Venezuelan president blames U.S. media for misrepresenting the country, plotting overthrow of government
By Paulina Garza and Samantha Badgen*
Venezuelan President Nicolás Maduro accused foreign media and the U.S. government of misrepresenting the country and of participating in a collective plot to overthrow the Venezuelan government, Bloomberg reported.
“They’re calling for civil war, hatred and are lying to the world about what is happening in Venezuela. This comes back to the owner of CNN. He is the one who sets the guidelines. And they work with the State Department, and from there they use that network to foment a pretend war among Venezuelans and to say internationally there should be intervention in Venezuela,” Maduro said according to CNN.
The president's criticism comes in the wake of international coverage on protests in Venezuela, and as citizens continue to flock the country's streets banging posts and pans to show their discontent with the government.
“We are [protesting] because we’re demanding rights here in Venezuela. We cannot continue with this corrupt government, we are not allowed to do anything, there is no freedom of expression, students are mistreated,” said medical student Jose Bandares in an interview with British newspaper The Telegraph.
On Thursday, a week after the government blocked Colombian news channel NTN24’s signal mid-transmission, it suspended the work permits of seven journalists, including those of CNN’s Caracas-based reporters Osmary Hernández and Patricia Janiot.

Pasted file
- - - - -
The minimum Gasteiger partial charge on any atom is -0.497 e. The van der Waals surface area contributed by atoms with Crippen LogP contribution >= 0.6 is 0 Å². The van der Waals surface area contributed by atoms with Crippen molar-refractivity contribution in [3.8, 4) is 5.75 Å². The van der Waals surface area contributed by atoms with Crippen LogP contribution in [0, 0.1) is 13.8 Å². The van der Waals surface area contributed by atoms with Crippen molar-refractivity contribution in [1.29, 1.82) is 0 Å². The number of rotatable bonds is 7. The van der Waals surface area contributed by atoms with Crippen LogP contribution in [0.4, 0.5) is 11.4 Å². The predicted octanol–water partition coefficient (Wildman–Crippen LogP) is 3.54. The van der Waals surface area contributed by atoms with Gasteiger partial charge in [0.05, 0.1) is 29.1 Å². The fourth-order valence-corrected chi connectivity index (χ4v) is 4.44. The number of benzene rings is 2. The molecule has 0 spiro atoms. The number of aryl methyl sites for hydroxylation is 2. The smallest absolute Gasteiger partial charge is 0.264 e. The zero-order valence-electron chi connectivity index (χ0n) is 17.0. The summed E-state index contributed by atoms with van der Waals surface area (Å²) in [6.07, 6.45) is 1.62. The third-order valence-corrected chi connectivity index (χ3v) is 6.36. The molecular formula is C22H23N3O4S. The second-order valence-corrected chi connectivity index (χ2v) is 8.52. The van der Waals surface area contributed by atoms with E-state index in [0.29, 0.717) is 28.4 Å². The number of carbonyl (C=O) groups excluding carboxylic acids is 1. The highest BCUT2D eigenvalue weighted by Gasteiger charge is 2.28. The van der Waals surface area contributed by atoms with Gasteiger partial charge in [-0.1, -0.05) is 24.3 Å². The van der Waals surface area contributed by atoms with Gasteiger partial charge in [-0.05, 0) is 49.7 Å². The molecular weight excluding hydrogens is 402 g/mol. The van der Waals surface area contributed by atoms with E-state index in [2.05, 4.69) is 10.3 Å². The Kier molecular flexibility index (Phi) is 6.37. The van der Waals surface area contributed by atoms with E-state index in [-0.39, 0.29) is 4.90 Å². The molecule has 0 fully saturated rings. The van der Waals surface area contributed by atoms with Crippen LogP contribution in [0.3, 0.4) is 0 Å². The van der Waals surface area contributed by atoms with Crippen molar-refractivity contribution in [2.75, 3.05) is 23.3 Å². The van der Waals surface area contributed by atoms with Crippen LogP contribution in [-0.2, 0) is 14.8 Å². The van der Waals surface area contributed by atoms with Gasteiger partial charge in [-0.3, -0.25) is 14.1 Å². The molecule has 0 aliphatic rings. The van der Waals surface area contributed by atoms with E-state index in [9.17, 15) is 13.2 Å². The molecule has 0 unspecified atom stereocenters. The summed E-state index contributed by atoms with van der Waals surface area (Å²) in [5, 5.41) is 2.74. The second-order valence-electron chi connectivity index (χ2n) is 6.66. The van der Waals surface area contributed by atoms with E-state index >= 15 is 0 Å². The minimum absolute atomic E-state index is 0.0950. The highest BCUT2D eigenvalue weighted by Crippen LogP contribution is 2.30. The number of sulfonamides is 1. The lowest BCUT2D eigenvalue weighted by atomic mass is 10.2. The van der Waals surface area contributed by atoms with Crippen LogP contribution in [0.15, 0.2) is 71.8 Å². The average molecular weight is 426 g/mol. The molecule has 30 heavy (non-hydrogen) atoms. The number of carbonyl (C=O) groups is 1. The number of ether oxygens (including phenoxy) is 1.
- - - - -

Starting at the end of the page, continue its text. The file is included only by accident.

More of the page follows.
According to BBC Mundo, Janiot spoke about the incident in her television program Nuestro Mundo on Friday after returning from Caracas. The journalist said that in addition to having her work permit revoked, she and a colleague suffered hostile treatment at the airport, where they were taken to an anti-drug office and searched for drugs and explosives.
However, just one day after revoking their press credentials and announcing that the CNN journalists were to leave the country, Maduro began to backpedal, CNN reported.
According to CNN, Maduro now says that foreign reporters will be allowed to stay in the country as long as they respect Venezuela's laws.
“I know they want to stay in Venezuela,” Maduro said during a press conference. “Do it. Cover Venezuela. Cover it in a balanced way. When they call you and say ‘report this,’ find a balance… a balance based on respect for Venezuelan laws. He who does not respect the laws will not be on Venezuelan airwaves.”
In the press conference, Maduro also condemned other US media outlets, including Fox News, ABC, and NBC, for encouraging opposition against the government.
The Venezuelan government and media companies in the country have had a contentious relationship since deceased former president Hugo Chávez rose to power. Recently, journalists have been attacked by officials and civilians during protests.
Last week, the Venezuelan government deported three U.S. diplomats, after accusing them of plotting to overthrow the government.
Infobae reported on Feb. 25 that the protests in Venezuela have left 14 dead and at least 137 wounded.
*Paulina Garza and Samantha Badgen are students in the class "Journalism in Latin America" at the University of Texas. Samantha Badgen also works as an intern for the Knight Center for Journalism in the Americas.
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